"[Martin] Seligman is a professor of psychology at the University of Pennsylvania, and a former president of the American Psychological Association. . . . Seligman has collected more than a hundred interventions, things people can do that someone claims will make them happier. He expects 90 percent of them have no effect, but he is testing them, one at a time, to find out what works, with the same random assignment placebo control procedures that are used in other scientific tests.I'd like to add that if you're not up for being quite that dramatic in expressing gratitude, doing nice things for nice people in other ways also tends to make people feel better about themselves. You wouldn't think this would be difficult to figure out, but in our culture I think there's a strangely prominent idea that happiness works like money and you can't ever give any to other people without losing it yourself. I don't mean that you should just devote all your energy to giving everybody everything they want, either - you have to actually be taking the initiative and choosing to do nice things for people because you decided on your own that they deserve it, instead of just giving in to pressure from people who decided on their own that they deserve for you to do things for them, in order for the things you do for people to be likely to increase your happiness instead of decreasing it.
At the Web site authentichappiness.org you can register to try out a number of questionnaires gauging happiness and depression, he says, and then sign up for an intervention. 'We're going to randomly assign you to an intervention. You won't know if it's a placebo or not. And then you will carry out this intervention, and you will journal it, and then we will follow you for the next year.'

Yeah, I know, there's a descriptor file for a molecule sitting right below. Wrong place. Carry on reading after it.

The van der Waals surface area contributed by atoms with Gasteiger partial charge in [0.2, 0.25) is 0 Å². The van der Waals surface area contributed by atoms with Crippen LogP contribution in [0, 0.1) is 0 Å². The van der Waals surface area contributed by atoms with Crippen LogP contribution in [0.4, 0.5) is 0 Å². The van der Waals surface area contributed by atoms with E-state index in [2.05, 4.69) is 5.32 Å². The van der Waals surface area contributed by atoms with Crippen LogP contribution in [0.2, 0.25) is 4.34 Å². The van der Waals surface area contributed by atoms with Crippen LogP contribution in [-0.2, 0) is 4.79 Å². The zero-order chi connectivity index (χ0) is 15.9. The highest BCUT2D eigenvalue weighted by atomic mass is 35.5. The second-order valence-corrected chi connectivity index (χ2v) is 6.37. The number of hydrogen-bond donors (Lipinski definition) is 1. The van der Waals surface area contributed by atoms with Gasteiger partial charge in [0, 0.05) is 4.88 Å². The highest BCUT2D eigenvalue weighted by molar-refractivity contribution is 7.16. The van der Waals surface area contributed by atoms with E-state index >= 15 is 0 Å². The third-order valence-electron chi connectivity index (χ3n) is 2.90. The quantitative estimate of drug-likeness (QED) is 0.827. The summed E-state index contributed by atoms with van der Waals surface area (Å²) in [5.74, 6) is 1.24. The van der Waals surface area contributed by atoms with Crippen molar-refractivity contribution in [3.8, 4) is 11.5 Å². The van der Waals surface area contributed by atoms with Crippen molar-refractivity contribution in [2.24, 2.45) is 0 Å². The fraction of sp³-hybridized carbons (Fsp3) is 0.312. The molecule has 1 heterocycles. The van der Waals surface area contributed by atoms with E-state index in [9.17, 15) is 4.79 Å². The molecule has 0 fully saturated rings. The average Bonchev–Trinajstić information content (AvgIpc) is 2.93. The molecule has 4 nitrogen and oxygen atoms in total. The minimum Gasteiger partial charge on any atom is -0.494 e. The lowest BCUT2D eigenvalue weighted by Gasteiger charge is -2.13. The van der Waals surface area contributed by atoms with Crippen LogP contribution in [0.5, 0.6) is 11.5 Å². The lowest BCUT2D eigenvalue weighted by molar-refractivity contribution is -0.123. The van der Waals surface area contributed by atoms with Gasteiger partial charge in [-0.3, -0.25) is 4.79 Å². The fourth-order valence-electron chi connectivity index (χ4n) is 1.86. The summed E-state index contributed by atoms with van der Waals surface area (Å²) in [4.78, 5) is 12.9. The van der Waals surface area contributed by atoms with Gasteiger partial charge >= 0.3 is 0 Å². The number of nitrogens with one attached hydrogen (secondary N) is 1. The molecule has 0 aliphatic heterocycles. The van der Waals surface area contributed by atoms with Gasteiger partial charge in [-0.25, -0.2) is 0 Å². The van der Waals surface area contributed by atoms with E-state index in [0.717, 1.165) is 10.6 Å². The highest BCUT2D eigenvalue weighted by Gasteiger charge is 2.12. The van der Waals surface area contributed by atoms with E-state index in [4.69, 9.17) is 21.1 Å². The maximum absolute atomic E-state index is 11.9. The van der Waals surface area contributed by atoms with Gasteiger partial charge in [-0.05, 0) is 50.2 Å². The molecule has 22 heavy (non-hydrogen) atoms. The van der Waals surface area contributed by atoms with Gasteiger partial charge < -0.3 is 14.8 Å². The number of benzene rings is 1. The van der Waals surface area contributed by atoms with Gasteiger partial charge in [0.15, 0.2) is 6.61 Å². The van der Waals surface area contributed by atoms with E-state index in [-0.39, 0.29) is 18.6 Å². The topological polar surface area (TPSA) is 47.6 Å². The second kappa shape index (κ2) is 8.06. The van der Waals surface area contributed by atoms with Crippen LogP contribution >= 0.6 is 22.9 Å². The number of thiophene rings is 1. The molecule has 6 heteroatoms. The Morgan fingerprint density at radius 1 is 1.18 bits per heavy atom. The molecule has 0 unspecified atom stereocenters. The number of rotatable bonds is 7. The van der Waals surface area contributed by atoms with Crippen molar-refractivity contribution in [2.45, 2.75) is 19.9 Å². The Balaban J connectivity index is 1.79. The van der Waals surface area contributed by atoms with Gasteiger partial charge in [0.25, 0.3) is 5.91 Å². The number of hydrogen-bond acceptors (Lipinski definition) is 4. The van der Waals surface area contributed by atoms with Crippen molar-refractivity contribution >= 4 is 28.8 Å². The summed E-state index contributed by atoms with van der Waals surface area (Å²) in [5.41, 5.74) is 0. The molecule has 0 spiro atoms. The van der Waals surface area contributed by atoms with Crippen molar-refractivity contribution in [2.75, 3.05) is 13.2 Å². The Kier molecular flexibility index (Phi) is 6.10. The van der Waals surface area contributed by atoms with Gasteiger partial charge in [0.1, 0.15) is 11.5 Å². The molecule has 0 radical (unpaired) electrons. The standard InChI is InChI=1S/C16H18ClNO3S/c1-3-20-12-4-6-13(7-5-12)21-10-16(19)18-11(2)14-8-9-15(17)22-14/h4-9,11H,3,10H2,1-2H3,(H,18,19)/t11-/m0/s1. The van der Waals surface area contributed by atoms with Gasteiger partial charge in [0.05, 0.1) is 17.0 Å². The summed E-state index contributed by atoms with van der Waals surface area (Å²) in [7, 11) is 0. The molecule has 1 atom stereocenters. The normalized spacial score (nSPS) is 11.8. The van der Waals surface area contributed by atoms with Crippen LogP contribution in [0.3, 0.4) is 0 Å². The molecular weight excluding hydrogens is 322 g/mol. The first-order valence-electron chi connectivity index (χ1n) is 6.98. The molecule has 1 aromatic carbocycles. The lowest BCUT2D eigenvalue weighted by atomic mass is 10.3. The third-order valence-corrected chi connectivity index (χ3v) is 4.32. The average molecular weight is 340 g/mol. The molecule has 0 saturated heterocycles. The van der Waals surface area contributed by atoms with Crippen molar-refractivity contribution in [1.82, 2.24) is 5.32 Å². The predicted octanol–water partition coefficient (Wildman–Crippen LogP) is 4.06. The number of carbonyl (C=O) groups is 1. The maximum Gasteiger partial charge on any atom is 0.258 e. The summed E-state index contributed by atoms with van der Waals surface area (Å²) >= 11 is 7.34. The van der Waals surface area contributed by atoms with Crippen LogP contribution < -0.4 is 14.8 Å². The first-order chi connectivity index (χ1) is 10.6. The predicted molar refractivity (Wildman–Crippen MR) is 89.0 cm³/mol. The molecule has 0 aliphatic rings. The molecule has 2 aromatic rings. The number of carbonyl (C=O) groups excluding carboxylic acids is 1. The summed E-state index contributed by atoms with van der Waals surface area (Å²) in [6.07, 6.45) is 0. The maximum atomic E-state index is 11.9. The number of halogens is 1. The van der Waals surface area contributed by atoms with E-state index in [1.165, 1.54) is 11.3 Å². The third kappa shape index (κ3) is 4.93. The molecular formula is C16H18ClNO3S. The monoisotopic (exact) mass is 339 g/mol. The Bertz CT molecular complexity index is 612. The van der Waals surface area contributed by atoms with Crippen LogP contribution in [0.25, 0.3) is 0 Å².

He won't disclose what the placebo intervention is, but he is eager to have people try one exercise, that, to his surprise, does work. It's called a 'gratitude visit.'
First, 'think of someone in your life who made an enormous positive difference, who's still alive, whom you never properly thanked.'
Next, write a brief testimonial to that person, about 300 words, 'telling the story of what they did, how it made a difference, and where you are now as a result.' Then ask that person if you can come by for a visit _ and if he or she asks why, say, 'It's a surprise.'
When you arrive, read the testimonial - everybody cries, Seligman says - and he discovered that people who have made a gratitude visit say they are happier and less depressed when they are tested, up to a year later, compared with people who were assigned the placebo intervention."
from "Worrying About Being Happy"
Of course, this shouldn't be misinterpreted as meaning that if you're more unhappy than someone else, that means you're less nice. Depression is strongly associated with having less money, and other factors could also be involved. But doing more nice things for people might still help a bit.
Anyway, the end of that article was interesting too:
"For the first 30 years of his career, Seligman said, he worked on misery, especially on a phenomenon called 'learned helplessness.' Whatever the experiment, about a third of the subjects never learned to be helpless, 'and about a tenth of them were helpless to begin with and we didn't have to do anything.'I would like to delete the word "naturally" from "naturally optimistic" in view of the final sentence pointing out that optimism can be learned. Anyway, I know plenty of people who could benefit from some additional happiness and optimism, and I think his website authentichappiness.org is worth looking at.
The people who gave up immediately thought that bad events they couldn't prevent were permanent, uncontrollable, pervasive and their own fault, while naturally optimistic people thought they were temporary, controllable, local and not their fault. Optimists do better in life by many measures (as well as enjoying it more) and there are interventions that help people learn how to be optimists if it doesn't come naturally to them."